Making classes from Metaclasses globally available

Jacek Generowicz jacek.generowicz at cern.ch
Wed Jun 16 15:55:15 CEST 2004


Peter Otten <__peter__ at web.de> writes:

> Jacek Generowicz wrote:
> 
> > Peter Otten <__peter__ at web.de> writes:
> > 
> >> Note, however, that dynamically inserting variables is not the best
> >> programming practice. When you don't know the variable name in
> >> advance, what would be the benefit of being able to access the
> >> object via its identifier?
> > 
> > When _who_ doesn't know the variable name in advance of _what_ ?
> 
> I may be fighting with the english language here - and lose...

Don't think so; I was merely trying to point out that "you" can have
different meanings in this context (program author, program client),
and that the same is true of "in advance" (before the program is
written, before the program is run).

> I've taken to avoid the * import,

Yes, I advise my Python students not to do it ... however a there are
some standard modules which are designed to be imported like this.

> - but why can't your function_with_a_long_name() just return the root
> *object* and let the user decide about the appropriate name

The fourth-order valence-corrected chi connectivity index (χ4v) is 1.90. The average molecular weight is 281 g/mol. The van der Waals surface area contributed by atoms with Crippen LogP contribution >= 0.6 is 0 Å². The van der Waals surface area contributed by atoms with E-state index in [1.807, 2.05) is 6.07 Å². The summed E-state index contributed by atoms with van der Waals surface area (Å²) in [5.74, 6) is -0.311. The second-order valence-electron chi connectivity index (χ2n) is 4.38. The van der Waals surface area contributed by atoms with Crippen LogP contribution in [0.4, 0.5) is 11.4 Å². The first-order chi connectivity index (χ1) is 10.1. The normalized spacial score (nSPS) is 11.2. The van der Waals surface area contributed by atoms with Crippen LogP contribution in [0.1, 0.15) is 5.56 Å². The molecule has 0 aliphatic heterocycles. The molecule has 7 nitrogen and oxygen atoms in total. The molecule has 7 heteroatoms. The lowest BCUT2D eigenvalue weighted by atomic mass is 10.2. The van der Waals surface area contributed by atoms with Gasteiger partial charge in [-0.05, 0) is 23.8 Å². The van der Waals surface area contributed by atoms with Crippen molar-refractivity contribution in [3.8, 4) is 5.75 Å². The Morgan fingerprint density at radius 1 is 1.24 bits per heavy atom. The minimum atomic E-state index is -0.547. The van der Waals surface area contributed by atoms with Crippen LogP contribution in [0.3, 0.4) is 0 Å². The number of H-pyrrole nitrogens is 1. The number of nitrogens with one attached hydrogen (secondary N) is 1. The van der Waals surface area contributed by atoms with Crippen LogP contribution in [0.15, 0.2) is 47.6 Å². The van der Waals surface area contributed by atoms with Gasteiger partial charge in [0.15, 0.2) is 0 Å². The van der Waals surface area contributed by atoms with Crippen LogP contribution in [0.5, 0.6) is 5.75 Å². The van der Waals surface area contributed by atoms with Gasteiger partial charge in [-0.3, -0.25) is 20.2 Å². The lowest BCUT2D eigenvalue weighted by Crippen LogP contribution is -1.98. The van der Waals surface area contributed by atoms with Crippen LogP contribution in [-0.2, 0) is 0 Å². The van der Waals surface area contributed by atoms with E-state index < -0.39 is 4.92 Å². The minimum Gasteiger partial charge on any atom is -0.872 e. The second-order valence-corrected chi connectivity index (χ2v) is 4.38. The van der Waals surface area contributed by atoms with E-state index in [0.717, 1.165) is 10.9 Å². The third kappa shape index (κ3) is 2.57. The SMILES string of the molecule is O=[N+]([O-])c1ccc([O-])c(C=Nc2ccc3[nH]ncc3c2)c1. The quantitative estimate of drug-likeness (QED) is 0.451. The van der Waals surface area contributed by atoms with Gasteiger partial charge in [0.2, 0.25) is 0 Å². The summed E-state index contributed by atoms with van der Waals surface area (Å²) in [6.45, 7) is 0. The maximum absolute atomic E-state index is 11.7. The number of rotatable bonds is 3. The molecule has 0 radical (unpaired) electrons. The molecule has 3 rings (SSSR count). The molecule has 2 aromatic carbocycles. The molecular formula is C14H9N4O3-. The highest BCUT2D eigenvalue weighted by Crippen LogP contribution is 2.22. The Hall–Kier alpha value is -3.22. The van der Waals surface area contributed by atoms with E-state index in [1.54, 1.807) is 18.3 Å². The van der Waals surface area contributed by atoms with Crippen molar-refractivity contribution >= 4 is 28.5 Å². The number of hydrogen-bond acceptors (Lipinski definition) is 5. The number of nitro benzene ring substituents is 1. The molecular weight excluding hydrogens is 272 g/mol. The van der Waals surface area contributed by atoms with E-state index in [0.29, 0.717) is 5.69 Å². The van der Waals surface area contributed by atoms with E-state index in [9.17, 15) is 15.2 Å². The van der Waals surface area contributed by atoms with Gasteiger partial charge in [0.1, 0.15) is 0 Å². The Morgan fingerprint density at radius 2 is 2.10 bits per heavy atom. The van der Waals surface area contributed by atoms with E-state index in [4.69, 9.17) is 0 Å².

This only works if your objects share a single common root.

To be honest, that is exactly what my functions of this type do
(though in one case I would like to try having a third namespace
similar to globals and builtins where to shove all this stuff
... unfortunately I haven't found a satisfactory way of creating one
yet.)

Still, what you are doing is programatically adding attributes to some
namespace ... and maybe the user should have the option of dumping
those attributes in the global namespace, just like he does with
"import".

> The recommendation to avoid dynamic manipulations of the global namespace
> was not meant as a rule carved in stone, but rather a means to write
> cleaner code and avoid errors that may be hard to reproduce.

You asked 

  When you don't know the variable name in advance, what would be the
  benefit of being able to access the object via its identifier?

I merely took your question literally (even though it was probably
rhetorical) and offered examples of such use cases (probably
rhetorically :-).

In summary, the answer is:

  Just because the author of the code does not know the the name at
  the time he writes the code, does not mean that the code's client
  cannot know the name before he runs the code.



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